Fact #4 Trees, Not Sustainable – Hu Honua has proposed that regrowth of the trees that it has harvested will eventually re-sequester the Carbon released into the atmosphere and thereby achieve carbon neutrality.  Contemporary research (8 minute Youtube video) suggests that, following clear cut harvest of forested lands (the harvest method that would be employed by Hu Honua), in addition to the emissions of burning the trees, those harvested lands will continue to be a net emitter of CO2 into the atmosphere, resulting from release of stored soil carbon, for as long as 20 years.  Hu Honua proposes a 7 year re-harvest cycle.

In a Star Advertiser editorial, Hu Honua’s forestry contractor argued that the stumps will regrow trees as coppice and soil carbon will be preserved.  However, Kamehameha Schools, owning the majority of Hu Honua’s trees has publicly stated they will not regrow their forests.  No public commitment has been made by Parker Ranch to regrow its trees.


Fact #5  Emissions Impacts, not Rewards – The Government of Canada’s website < Bioenergy Greenhouse Gas Calculator > is the only internet site found which calculates the accumulated greenhouse gas over time from burning green trees for power in relation to burning coal, oil and natural gas.  It factors into its results the re-sequestration of CO2 from regrowth of harvested trees or planting new trees.

Hu Honua Vs. CoalThe Canadian government website allows designation of speed of growth of the trees and the distance of transport of harvested trees to the power generating facility. Factoring ‘fast growing trees’ and 50 kilometers (30 miles) average transport (Pahala, Waiakea Mauka and Waipio rim to Pepe’ekeo) this Calculator shows that, for Hu Honua, the accumulated Greenhouse gas from burning trees for power (including the sequestration from regrowth of trees) will be greater than burning Coal for at least 70 years (best case scenario).


 Fact #6 EPA on Trees for Power – Twice (in 2012 and 2019) the EPA has asked its Science Advisory Board for endorsement of its bioenergy GHG neutrality policy. The SAB on both occasions refused the request, stating the “feedstock and timeframe for carbon neutrality must be specified”. Burning harvested invasive species or wood waste from industrial processes would be carbon neutral, as otherwise the wood would decompose.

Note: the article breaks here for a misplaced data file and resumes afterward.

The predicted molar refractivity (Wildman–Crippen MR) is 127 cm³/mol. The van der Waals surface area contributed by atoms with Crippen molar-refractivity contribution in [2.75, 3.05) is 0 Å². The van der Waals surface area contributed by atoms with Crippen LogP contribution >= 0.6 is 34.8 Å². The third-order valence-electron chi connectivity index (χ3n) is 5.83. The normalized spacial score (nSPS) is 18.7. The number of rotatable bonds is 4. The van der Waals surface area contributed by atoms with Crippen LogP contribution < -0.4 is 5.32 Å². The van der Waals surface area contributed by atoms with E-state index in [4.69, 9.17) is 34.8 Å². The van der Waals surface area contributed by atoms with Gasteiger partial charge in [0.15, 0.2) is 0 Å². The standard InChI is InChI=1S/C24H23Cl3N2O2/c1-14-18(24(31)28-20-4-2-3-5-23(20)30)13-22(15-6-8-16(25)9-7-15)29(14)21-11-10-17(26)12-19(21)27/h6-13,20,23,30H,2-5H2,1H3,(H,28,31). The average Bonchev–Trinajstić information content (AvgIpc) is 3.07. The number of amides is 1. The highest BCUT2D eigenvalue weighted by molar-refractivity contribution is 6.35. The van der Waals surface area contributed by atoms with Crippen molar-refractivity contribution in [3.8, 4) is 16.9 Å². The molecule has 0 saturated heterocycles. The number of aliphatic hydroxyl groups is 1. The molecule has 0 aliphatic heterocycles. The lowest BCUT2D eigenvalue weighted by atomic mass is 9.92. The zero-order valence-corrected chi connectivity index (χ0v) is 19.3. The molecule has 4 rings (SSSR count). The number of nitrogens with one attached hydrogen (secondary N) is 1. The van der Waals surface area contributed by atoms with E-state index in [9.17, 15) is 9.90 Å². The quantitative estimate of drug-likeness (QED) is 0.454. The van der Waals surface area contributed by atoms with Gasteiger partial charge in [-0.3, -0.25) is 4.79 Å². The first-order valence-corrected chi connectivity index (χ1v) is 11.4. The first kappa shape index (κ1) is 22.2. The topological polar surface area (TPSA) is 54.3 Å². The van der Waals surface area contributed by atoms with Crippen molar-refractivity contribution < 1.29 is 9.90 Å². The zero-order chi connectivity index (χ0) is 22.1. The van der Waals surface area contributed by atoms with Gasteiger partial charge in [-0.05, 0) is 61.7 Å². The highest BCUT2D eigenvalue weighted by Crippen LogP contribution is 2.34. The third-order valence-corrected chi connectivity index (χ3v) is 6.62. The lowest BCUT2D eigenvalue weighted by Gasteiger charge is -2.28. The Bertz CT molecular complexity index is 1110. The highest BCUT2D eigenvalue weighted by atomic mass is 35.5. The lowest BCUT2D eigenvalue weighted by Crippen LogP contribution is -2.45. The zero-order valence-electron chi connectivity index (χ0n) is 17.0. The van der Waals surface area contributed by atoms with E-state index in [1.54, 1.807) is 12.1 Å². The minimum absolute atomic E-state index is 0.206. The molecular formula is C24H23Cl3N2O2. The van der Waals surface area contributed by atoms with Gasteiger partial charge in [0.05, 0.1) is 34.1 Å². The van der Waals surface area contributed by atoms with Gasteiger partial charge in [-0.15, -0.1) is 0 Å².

Hu Honua will be clear cutting whole Big Island green forests in an unsustainable mission to  burn trees for power. Burning green trees could, over a time frame of several decades to a century or more, be carbon neutral depending on the time to regenerate the woody mass, plus harvest and transport emissions.

Though it is not official policy, references have suggested that EPA’s timeframe reference for carbon neutrality of bioenergy is one typical life-cycle of forest trees, or approximately one hundred years. In respect to the current Climate Crisis, this timeframe reference is inappropriate.


Fact #7Not Carbon or Renewable – In order to call Bioenergy ‘renewable’ or ‘carbon neutral’ federal statute and EPA directive requires that any forest harvested for that purpose must be regrown.  It does not allow that forest can be grown someplace else, or other forested lands can be purchased to compensate for harvested forest.  Kamehameha Schools has publicly stated that the 12,000 acres of forests on their lands will not be regrown.

Thus, Hu Honua should stop calling it’s bioenergy ‘renewable’ or ‘carbon neutral’. As quoted in Pacific Business news, Warren Lee, President and CEO of Hu Honua seems to acknowledge that Hu Honua should not be considered as sourcing renewable energy.  “The plant’s purpose was to replace fossil fuel generation, not renewable energy.”, Lee recently told PBN, noting that it is not an either/or situation and both bioenergy and renewables can each play a part in diversifying the state’s overall energy portfolio mix.”


Fact #8:  Local Tree Sources Unsustainable – Kamehameha Schools, Hu Honua’s largest source of trees, will not regrow trees after the initial harvest, the first of 7-year harvest cycles for the 30 year contract.  No public commitment has been made to regrowth from Parker Ranch, the other large source.  No other large scale Hawaiian Islands fuel source has been identified.

DLNR has stated they will plant or ‘protect’ 100 million trees by 2030 for carbon sequestration or environmental restoration.  They will not allow harvest.  Hu Honua’s wood will come as pellets from the Americas or Asia.   ‘Bioenergy’ will not contribute to Hawaii’s ‘energy self-sufficiency’ or security.  A forest industry will not emerge.